I’ve just published PolyIcon, a web based utility for building customized Polymer iconsets.

As Polymer 1.0 is young, its toolbox is still rather sparse. While sometimes I just use that screwdriver instead of a hammer, often I find myself pursuing a coding detour as I seek to add to the toolbox. It’s slow, but educational and rewarding, and more so when I can share a new tool with others. Such is the case with PolyIcon.

Polymer Iconsets

Polymer uses iconsets to represent scalable icons. Like most of Polymer, it is a clean encapsulated implementation and it makes a lot more sense than the traditional webfont/css method for icons.

A typical iconset is defined in an html file:

<iron-iconset-svg size="1000" name="my-fancy-icons">
<svg xmlns="http://www.w3.org/2000/svg">
  <g id="alert"><path d="M750 ..."/></g>
  <g id="star"><path d="M750 ..."/></g>

and then subsequently used elsewhere

<iron-icon icon="my-fancy-icons:star"></iron-icon>

Pretty nifty.

Icon Building Tools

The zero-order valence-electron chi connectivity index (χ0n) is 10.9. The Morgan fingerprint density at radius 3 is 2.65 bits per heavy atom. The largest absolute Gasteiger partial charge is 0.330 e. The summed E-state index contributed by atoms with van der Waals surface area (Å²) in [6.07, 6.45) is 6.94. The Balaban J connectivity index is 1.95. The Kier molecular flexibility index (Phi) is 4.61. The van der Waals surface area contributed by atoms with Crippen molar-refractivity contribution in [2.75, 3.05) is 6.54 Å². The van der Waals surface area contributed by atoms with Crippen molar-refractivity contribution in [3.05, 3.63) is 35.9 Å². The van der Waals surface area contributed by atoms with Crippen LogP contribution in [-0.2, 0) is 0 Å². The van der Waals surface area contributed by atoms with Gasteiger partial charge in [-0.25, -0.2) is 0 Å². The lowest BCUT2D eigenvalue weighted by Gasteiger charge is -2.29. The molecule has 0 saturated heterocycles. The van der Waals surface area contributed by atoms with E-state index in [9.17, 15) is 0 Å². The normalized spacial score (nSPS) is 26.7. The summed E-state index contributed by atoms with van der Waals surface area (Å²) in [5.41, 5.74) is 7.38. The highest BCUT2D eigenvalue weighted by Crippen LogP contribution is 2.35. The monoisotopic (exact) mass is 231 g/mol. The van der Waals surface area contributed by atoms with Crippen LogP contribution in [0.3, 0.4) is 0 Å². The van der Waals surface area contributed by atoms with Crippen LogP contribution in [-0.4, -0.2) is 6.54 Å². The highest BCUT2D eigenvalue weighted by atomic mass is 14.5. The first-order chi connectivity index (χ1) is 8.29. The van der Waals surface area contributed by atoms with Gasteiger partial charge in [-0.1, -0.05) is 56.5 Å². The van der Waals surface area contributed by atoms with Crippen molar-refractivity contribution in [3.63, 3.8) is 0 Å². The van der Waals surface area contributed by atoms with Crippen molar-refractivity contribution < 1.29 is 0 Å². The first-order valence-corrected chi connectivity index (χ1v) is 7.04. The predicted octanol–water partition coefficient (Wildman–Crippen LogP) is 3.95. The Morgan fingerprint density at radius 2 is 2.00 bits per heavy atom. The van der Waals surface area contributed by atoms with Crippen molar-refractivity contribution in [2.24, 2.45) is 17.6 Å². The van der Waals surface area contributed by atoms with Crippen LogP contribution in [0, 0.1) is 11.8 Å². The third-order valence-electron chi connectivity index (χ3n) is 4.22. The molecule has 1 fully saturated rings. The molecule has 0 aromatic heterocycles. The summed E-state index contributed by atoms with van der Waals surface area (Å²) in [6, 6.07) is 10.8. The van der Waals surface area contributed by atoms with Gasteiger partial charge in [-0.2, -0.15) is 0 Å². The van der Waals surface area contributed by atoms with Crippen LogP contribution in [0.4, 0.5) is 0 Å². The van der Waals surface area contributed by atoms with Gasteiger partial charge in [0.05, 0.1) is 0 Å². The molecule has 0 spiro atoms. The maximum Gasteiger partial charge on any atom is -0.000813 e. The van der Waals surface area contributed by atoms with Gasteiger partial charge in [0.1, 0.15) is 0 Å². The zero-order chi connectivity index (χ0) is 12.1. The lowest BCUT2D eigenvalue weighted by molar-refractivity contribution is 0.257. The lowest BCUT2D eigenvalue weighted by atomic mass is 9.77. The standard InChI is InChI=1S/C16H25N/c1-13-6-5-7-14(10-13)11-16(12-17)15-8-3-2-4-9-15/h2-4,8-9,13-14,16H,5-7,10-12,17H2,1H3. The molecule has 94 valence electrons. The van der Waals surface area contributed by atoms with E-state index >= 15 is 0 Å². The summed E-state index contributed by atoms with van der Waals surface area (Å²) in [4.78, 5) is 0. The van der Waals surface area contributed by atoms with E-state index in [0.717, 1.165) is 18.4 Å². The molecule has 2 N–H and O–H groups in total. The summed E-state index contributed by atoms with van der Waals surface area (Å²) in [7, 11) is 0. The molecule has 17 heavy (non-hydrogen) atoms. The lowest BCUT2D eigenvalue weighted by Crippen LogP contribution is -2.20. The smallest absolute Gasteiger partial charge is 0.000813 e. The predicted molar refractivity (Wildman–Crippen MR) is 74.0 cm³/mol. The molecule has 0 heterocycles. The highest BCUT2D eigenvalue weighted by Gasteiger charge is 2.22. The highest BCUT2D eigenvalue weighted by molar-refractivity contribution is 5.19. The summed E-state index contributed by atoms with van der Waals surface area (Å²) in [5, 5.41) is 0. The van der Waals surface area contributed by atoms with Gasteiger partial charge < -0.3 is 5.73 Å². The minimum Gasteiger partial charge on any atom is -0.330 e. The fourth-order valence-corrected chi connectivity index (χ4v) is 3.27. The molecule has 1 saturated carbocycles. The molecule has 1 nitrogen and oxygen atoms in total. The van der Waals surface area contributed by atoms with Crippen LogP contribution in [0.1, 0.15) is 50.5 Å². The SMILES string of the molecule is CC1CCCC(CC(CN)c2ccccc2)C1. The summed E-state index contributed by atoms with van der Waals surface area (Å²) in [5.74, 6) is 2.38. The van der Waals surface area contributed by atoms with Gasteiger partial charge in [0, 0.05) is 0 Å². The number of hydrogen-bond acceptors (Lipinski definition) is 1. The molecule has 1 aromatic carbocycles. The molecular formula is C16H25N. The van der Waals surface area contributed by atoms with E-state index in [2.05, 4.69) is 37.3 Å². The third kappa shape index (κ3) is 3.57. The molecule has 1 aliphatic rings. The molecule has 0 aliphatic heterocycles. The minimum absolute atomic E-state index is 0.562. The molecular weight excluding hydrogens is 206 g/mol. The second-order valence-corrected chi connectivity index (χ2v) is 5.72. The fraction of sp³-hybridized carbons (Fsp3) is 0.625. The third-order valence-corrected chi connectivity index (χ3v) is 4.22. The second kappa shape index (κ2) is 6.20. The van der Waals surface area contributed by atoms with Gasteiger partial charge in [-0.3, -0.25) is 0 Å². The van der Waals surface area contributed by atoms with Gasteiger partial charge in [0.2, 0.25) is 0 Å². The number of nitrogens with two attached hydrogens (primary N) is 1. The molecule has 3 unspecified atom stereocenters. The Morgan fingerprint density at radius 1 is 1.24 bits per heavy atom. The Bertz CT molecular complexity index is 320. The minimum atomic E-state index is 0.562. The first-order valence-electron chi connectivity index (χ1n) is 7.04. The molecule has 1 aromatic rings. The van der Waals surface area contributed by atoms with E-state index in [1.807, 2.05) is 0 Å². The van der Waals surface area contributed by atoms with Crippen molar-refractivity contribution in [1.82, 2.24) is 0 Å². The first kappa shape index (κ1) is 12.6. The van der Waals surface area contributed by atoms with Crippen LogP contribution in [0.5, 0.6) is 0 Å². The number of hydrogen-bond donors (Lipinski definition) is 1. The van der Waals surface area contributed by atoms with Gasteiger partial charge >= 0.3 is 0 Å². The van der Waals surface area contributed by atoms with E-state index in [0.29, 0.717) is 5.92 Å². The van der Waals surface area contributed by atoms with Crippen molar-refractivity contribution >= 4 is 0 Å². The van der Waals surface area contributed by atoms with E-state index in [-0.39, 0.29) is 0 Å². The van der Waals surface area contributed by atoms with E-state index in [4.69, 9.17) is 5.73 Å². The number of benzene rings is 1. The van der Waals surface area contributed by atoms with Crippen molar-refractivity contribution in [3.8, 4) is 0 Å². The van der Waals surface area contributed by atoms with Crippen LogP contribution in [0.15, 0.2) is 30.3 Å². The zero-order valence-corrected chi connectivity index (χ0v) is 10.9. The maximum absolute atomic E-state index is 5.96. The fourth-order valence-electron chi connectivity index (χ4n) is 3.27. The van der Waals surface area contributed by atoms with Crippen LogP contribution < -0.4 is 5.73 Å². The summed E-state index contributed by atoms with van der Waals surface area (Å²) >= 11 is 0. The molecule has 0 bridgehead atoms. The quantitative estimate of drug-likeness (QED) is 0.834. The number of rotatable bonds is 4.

There are a lot of great pre-designed icon webfonts as well as tools to customize those. But that is not the case with Polymer iconsets.

The only extant tool I could find was PolymerLabs’ Polymer Iconset Generator, which has a pretty slick UI but unfortunately only allows to build subsets of the existing default polymer icons.

When I needed a fully custom iconset for my project, I realized I would have to build my own from scratch. This triggered at least two of my three programmer virtues , so I decided to code up a more general solution that I (and hopefully others) could reuse.

I had previously made use of Fontello to build customized icon webfonts. It’s an excellent and well-written utility that will produce webfonts in several formats.

I forked Fontello, made some modifications such that it would produce Polymer iconsets alongside its existings formats, and offered it back to the Fontello authors via a Merge Request. However, the authors did not want to include polymer support, so it was rejected.

I understand the point, but I thought it would be unfortunate if Polymer authors couldn’t take advantage of a similar web UI. What to do?


So I invested a week of evenings making a conversion of Fontello to produce only Polymer iconsets. Along the way, I was able to wade ankle-deep in some new technologies (most notably Pug and Stylus).

It’s up and running now and I hope others will find it helpful.

Take a look at polyicon.com and if you have any suggestions, issues, etc, let me know on GitHub or Twitter.